abstractNote = {This report describes the results of work conducted at NASA Ames Research Center, in collaboration with investigators at Lawrence Livermore National Laboratory, during the time period 12/15/2014 to 12/15/2017. The work was an extension of a collaboration with LLNL that began in 2008. Work this reporting period focused primarily on tasks related to microbial mats from both the Elkhorn Slough and Baja California field sites, including the analysis and publication of data produced prior to 12/15/2014. During this reporting period, in addition to the microbial mat work, we also conducted a series of experiments with a particular algal-bacterial association (C. sorokiniana and A. brasilense). A number of aspects of this well-characterized algal-bacterial association enabled us not only to further our understanding of interactions between these particular organisms, but to apply that knowledge and techniques to our collection of microorganisms isolated from microbial mats. Microbial mat experiments focused both on intact mat communities and on cultures of organisms isolated from the mats (the Microbial Mat Living Library). In a series of co-culture experiments, we documented both positive and negative interactions amongst heterotrophic and autotrophic isolates of microbial mat microorganisms. One particularly important and novel mat cyanobacterium (ESFC-1) was studied in detail. We developed techniques to pursue an investigation of functional redundancy (the idea that closely related organisms perform identical roles in a community) in cyanobacterial autotrophs in the Elkhorn Slough microbial mat. In those experiments, we documented numerous instances of increases in growth rate between co-cultures of two organisms (relative to their growth rate in isolation) performing what would seem to be identical functional roles. Simplified microbial mat communities consisting of organisms from the Microbial Mat Living Library were constructed and studied in laboratory experiments. The “constructed mats” were grown in standard laboratory glassware and plasticware, but cultures were also combined with artificial materials in an effort to re-create the three dimensional structure of naturally occurring microbial mats. These constructed mats re-created a number of functions attributable to natural microbial mats (N-fixation, H2-production) and simplified their study using molecular ecological techniques due to the smaller number of microbial “species” present. Cyanobacteria which migrated in response to vertical variations in light intensity (irradiance) obtained characteristic positions in constructed mats that were similar to their positions in natural mats. A detailed investigation of nitrogen cycling in both the Baja California and Elkhorn Slough microbial mats was initiated during this reporting period. The nitrogen cycle in the microbial mats has not been studied in depth, despite the fact that nitrogen usually limits growth in marine environments. The organisms conducting nitrogen cycling in both microbial mats were studied using the genomes available from earlier work on these mats, as well as with a targeted approach using molecular ecological methods developed here. Quantitative measurements of rates of nitrogen transformations were made using stable isotopically labeled nitrogen. The processes quantified and examined using molecular ecological methods included: nitrogen fixation, ammonification, ammonium and nitrate assimilation, denitrification, anaerobic oxidation of ammonium, and dissimilatory nitrate reduction to ammonium. In a series of experiments designed to examine a potential application for microbial mats, we demonstrated that both Elkhorn Slough and Baja California microbial mats were very effective in removing large quantities of both nitrate and ammonium from waste streams containing these compounds at levels where they would be considered to be pollutants. Considerable effort was expended during this reporting period to analyze, and prepare for publication, metagenomes and metatranscriptomes collected from two experimental manipulations of microbial mats. The first, a diel study, was conducted in November 2011, while the second, an investigation of the effects of sulfate on community composition, was conducted during this reporting period. For the earlier study, reference-based and reference-free methods were used to assess microbial ecology and genetic partitioning in these complex microbial systems, and that work is available as a pre-print. Four metagenomes from the same experiment were published. In the second, longer (nearly 200 day) manipulation, rRNA iTag libraries for cDNA and DNA were analyzed to determine the effects of sulfate concentration on microbial mat community composition over the course of the experiment. Work on the algal-bacterial association (Chlorella sorokiniana and Azospirillum brasilense) focused initially on demonstrating the transfer of carbon and nitrogen between the partners, using stable isotopic labeling and the LLNL NanoSIMS. Subsequently, the potential role of diazotrophy (nitrogen fixation) by the bacterial partner in supporting the growth of the association was assessed in a series of experiments. It appears to be the case that, although the bacterial partner demonstrably increases the fitness of the algae under nitrogen limitation, and cells of C. sorokiniana receive nitrogen originally fixed from atmospheric nitrogen by A. brasilense, the amount of nitrogen obtained by diazotrophy is too small to explain the increase in fitness.},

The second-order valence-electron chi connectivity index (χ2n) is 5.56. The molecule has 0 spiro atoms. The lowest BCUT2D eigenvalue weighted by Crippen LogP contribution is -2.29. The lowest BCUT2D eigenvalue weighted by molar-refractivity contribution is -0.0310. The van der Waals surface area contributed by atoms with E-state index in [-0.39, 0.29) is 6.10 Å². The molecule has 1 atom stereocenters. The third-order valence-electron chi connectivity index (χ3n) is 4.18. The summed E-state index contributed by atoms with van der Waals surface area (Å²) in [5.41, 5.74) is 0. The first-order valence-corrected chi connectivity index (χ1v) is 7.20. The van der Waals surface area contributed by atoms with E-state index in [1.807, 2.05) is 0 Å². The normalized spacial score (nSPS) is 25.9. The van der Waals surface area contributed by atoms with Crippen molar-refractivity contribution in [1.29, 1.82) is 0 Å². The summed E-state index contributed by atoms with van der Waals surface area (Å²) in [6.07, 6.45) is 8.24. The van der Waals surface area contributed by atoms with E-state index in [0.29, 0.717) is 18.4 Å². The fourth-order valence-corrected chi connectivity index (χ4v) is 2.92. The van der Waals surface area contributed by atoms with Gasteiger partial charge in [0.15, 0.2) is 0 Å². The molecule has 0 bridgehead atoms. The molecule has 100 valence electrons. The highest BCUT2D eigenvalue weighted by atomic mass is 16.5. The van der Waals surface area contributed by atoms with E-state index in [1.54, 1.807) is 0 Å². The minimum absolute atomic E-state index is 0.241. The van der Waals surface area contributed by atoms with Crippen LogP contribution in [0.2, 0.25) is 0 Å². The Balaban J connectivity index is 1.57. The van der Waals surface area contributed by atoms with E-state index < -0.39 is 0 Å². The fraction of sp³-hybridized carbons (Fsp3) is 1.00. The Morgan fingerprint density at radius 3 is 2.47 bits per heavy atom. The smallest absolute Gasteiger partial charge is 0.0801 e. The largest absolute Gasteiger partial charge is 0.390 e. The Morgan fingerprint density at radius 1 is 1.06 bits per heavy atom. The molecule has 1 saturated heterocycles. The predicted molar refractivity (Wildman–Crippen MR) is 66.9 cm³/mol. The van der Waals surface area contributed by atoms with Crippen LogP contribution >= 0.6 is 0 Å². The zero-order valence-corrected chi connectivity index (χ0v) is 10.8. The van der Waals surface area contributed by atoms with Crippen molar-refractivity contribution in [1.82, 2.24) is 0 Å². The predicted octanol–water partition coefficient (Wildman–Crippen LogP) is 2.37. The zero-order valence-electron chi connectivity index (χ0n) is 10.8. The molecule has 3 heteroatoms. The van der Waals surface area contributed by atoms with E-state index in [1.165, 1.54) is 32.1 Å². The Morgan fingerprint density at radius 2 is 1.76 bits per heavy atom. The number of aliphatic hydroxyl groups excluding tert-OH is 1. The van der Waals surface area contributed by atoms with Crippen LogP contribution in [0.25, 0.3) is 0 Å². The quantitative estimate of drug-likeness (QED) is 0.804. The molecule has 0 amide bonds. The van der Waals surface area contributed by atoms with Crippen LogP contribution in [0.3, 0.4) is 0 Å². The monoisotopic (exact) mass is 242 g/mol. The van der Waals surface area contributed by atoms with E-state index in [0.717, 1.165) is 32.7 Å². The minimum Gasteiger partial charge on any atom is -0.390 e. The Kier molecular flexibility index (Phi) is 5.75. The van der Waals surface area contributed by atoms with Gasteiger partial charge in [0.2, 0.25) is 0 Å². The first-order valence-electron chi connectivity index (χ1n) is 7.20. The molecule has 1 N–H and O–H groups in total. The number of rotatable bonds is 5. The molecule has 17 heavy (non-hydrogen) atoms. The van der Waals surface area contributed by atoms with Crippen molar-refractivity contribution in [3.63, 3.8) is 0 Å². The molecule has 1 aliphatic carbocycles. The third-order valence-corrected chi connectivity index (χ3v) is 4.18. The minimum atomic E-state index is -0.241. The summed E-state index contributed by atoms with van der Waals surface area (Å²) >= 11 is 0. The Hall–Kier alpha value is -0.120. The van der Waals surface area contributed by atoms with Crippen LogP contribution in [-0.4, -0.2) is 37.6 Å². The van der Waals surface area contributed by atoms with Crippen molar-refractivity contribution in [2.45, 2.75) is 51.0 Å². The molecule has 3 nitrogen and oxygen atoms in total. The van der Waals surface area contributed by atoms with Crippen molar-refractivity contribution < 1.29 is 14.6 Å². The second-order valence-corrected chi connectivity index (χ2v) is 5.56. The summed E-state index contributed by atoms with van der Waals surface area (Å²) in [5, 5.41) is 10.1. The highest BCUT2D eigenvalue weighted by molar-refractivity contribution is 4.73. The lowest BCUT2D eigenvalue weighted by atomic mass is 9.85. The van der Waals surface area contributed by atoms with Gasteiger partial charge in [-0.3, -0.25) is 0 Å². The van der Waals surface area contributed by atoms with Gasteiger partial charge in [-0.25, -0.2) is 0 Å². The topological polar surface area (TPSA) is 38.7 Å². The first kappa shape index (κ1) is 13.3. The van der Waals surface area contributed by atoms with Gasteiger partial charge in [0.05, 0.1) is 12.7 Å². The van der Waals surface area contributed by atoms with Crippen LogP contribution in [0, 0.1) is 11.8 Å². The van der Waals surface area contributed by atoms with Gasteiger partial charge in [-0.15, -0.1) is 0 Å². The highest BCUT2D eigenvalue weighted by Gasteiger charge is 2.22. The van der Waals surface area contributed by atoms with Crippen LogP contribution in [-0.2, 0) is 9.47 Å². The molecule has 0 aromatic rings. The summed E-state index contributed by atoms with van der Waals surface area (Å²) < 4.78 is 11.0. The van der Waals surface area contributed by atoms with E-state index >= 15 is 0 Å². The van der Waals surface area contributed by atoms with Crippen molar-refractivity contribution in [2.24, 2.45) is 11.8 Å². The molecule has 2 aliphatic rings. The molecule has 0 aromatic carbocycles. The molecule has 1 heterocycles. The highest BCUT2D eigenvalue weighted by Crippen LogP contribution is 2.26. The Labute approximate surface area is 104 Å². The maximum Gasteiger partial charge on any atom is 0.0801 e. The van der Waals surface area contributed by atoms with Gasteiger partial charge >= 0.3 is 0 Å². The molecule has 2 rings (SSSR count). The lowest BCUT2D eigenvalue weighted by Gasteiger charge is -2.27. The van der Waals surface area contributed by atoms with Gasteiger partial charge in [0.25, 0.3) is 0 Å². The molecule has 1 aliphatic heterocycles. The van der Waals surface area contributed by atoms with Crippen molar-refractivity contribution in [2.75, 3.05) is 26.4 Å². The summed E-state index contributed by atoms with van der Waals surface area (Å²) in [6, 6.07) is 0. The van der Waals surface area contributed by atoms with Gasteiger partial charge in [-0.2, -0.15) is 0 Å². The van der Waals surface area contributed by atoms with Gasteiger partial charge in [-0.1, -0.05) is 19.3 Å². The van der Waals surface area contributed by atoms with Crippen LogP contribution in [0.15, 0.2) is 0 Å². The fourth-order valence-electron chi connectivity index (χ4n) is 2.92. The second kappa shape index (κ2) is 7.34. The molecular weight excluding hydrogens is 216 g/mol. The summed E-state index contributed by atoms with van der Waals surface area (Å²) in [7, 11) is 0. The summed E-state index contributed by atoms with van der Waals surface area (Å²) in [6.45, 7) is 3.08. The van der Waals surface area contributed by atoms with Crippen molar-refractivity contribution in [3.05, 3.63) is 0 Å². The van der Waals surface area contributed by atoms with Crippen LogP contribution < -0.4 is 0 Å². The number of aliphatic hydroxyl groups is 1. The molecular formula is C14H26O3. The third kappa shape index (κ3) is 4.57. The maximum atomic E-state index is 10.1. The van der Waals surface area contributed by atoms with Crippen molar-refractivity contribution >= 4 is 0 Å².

doi = {10.2172/1425657},
journal = {},
number = ,
volume = ,
place = {United States},
year = {2018},
month = {3}
}